Balkinization  

Wednesday, August 20, 2014

Taking Liberties with the Last Word

Guest Blogger

Rob Weiner
Sometimes, lawyers are fortunate that an opponent does not get the opportunity to reply to their argument and they get the last, unchallenged, word on an issue.  The Halbig case presents a prime example.  On Monday, the plaintiffs seeking to nullify a key provision of the Affordable Care Act filed their response to the Government’s petition for rehearing en banc.  The response takes full-- albeit not fair -- advantage of being the last word before the D.C. Circuit considers the petition.
To begin with, the Halbig plaintiffs never cite Rule 35 of the Federal Rules of Appellate Procedure, even though it is the controlling authority regarding en banc review.  The Rule expressly recognizes that rehearing en banc is appropriate in order to avoid intercircuit conflicts, and that provision is directly applicable hereCurrently, there is a conflict between Halbig in the D.C. Circuit, denying tax subsidies to help low income families afford insurance in states with a Federal Exchange, and King in the Fourth Circuit, allowing such subsidies.  A grant of en banc review by the D.C. Circuit will automatically vacate the Halbig decision ending the intercircuit conflict and presenting the full court the opportunity to avoid one altogether if the D.C. Circuit ultimately agrees with the Fourth.  If there is no conflict, the Supreme Court will have no compelling reason to take this rather narrow, yet overblown issue of statutory interpretation.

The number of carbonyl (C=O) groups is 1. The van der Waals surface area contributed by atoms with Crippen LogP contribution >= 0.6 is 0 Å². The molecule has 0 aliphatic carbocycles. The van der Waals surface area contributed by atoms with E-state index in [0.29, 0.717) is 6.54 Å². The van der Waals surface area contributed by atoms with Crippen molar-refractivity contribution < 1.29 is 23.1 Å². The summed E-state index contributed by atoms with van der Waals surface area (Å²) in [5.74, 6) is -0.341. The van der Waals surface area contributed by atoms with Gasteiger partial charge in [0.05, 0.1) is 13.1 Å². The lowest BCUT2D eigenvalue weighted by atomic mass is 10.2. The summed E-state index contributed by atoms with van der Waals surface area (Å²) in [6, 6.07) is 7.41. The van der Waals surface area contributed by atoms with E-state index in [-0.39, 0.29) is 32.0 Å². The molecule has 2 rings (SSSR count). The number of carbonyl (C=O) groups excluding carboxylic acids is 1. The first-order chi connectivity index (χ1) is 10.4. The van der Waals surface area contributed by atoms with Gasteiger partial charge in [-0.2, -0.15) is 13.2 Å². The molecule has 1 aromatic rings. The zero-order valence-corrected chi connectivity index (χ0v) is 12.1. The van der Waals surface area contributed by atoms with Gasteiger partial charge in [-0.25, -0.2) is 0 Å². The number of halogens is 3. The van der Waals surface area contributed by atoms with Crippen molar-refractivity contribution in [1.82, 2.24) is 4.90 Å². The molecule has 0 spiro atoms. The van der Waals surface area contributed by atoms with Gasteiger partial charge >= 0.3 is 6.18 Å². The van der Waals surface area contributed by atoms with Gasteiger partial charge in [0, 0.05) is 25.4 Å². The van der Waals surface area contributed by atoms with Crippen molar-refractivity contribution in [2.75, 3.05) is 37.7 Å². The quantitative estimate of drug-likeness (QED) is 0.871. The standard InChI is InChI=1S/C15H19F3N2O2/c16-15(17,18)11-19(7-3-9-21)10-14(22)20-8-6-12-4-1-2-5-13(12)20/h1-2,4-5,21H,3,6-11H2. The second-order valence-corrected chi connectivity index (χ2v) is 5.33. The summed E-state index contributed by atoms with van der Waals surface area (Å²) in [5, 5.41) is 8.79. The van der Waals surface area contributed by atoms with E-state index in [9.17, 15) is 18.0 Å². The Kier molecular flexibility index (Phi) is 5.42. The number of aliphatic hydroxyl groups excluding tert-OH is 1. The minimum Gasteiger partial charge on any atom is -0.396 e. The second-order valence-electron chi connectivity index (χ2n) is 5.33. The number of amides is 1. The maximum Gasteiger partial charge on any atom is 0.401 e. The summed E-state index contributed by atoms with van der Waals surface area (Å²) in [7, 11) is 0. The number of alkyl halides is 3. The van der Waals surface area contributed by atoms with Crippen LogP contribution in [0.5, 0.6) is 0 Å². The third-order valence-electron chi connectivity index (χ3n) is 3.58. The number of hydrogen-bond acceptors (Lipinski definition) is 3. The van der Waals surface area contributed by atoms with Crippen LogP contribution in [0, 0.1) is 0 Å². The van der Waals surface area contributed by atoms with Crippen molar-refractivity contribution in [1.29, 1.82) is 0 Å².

The absence of a Government opportunity to reply may also have loosened the reins on the discussion of case law in the Halbig response.  Arguing against rehearing en banc, the Halbig plaintiffs cite instances where the D.C. Circuit has denied such review in important cases.  But the response fails to point out that most of those cases predate the amendment of Rule 35 in 1998 expressly identifying avoidance of a circuit split as a basis for en banc review and emphasizing in the Advisory Committee Notes the particular importance of such review in cases like this one, where rehearing could resolve the conflict.  D.C. decisions that came before that change in Rule 35 shed no light on whether en banc review is appropriate on this ground.
Of the post-1998 D.C. cases cited by the Halbig plaintiffs, one involved a situation where the Supreme Court had already granted cert on the issue.  The other cases cited presented no conflict.  Thus, none of these cases resolves whether en banc review is appropriate here, where the D.C. Circuit’s panel opinion is the source of the intercircuit split.